The book. In July, no less than three space missions will leave for Mars: the American Mars 2020 (a large rover, or astromobile), the Chinese Tianwen-1 (an orbiter, a fixed lander and an astromobile) and Hope, an orbiter launched on a Japanese rocket on behalf of the United Arab Emirates. As for the European ExoMars, for lack of being able to settle important technical questions in time, it has been postponed to 2022. This effervescence puts the Red Planet back at the heart of the space adventure, and will inject adrenaline into those who, like the hot boss of SpaceX Elon Musk, dream of the day when these missions will no longer be robotic and will take men. However, as astrophysicist Francis Rocard in his latest book dissects it with all surgical thoroughness, this day is not about to arrive.
In charge of solar system exploration programs at the National Center for Space Studies, the author is familiar with the Martian project of NASA, the only space agency in the world capable of envisaging such an epic. He recalls in the preamble that“Sending a crew to the Red Planet is therehorizon goal of American space policy in the area of human exploration. ” Mars is the long-term priority, the target on the horizon, no other global destination can be envisaged.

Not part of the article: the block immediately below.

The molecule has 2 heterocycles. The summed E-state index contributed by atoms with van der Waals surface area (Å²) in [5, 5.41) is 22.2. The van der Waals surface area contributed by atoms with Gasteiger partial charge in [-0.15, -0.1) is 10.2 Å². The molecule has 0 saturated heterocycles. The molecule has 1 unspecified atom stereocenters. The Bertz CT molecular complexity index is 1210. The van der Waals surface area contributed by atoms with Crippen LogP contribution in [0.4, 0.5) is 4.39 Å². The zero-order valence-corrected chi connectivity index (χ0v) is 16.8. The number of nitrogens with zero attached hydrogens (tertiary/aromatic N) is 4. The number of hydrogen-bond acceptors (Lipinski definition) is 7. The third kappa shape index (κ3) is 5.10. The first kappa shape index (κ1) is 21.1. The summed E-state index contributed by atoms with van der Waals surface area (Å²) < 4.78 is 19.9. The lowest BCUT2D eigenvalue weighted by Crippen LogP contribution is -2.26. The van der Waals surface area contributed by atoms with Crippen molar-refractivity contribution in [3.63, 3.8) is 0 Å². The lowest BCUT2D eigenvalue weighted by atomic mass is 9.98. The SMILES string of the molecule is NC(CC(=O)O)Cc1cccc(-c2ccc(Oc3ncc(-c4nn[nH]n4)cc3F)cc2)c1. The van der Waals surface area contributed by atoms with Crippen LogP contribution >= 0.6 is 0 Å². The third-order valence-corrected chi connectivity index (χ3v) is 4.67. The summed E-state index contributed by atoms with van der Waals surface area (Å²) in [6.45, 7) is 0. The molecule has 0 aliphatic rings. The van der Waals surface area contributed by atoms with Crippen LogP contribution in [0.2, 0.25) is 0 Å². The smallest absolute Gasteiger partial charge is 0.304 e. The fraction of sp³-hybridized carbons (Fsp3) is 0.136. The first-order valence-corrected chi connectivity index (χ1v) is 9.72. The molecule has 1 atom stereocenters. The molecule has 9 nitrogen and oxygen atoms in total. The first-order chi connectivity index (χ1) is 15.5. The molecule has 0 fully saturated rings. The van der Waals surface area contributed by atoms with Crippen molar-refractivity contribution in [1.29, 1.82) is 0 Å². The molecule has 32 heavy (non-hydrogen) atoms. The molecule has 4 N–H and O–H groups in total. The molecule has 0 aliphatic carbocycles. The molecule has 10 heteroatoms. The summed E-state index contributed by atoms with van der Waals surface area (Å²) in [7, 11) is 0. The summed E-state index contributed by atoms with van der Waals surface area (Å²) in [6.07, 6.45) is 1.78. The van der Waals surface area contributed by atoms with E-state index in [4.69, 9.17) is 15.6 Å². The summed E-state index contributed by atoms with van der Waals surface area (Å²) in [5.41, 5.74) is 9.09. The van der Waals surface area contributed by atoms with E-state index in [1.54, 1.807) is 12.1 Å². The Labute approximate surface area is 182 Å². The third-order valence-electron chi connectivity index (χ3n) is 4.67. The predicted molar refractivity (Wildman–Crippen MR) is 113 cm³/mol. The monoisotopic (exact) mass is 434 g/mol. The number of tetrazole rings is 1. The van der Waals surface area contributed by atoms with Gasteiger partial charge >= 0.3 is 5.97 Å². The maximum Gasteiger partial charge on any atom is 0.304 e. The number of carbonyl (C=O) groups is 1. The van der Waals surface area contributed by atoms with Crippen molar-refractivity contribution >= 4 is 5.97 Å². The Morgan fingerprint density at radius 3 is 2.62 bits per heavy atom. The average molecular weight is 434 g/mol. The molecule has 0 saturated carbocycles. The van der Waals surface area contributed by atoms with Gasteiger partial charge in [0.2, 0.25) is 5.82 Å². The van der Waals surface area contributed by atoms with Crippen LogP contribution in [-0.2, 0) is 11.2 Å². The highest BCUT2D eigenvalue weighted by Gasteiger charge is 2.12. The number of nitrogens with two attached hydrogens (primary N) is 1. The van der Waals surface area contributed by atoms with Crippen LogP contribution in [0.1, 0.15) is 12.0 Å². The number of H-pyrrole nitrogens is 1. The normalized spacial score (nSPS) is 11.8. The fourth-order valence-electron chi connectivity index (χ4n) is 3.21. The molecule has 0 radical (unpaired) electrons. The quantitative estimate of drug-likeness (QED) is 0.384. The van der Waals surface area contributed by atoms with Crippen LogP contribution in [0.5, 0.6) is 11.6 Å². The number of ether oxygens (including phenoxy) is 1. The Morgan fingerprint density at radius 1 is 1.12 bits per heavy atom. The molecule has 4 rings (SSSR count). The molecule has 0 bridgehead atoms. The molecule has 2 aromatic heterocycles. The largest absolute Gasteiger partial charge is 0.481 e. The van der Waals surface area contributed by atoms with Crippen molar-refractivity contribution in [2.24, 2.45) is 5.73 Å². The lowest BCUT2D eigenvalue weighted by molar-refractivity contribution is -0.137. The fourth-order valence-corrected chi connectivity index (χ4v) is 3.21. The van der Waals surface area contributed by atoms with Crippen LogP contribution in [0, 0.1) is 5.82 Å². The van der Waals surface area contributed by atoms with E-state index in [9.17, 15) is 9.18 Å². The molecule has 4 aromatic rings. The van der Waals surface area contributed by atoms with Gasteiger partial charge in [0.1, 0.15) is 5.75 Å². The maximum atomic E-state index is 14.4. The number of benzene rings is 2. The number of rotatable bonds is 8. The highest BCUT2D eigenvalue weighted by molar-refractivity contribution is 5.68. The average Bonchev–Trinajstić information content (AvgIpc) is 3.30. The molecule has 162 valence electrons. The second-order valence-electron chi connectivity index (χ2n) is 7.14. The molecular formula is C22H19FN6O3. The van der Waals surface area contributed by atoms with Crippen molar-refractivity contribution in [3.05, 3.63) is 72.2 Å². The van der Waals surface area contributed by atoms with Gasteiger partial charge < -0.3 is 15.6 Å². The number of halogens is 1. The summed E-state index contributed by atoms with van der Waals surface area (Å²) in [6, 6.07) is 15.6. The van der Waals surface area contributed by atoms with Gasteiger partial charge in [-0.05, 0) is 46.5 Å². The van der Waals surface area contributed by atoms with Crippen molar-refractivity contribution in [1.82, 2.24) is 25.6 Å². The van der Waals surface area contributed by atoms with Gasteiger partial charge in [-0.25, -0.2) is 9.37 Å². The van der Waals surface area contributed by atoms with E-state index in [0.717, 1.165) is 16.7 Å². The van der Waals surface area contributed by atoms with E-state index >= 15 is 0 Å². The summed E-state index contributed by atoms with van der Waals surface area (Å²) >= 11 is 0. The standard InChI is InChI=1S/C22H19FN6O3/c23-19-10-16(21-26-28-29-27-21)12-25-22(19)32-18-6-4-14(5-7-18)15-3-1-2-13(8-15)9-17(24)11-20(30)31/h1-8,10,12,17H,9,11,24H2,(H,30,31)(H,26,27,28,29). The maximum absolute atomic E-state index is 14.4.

The trouble with the horizons is that they have the detestable habit of backing away as one advances towards them. Ruthless, Francis Rocard lists the immense obstacles to overcome before thinking of sending humans to Mars (and establishes the no less colossal budget for achieving this, which will amount to several hundred billion dollars). Because if we talk about this adventure for a long time at NASA, almost everything remains to be done.
A mountain of constraints
The Space Launch System, the heavy launcher intended to put the pieces of the space “train” into which the astronauts will climb into Earth orbit, has been in development for years and has not yet flown. And nothing else has started. Neither the propulsion module to go to Mars, nor that where the crew will live, nor the system of entry into the Martian atmosphere, nor the rocket which will bring up the travelers once their mission is finished, nor the homes of the base on the ground, neither the rovers who will assemble it beforehand, nor its energy supply system, nor those who will extract resources on the Red Planet (essentially water, but also enough to produce fuel to take off), nor the vehicle pressurized for the movement of astronauts on the Martian regolith, nor their combinations…
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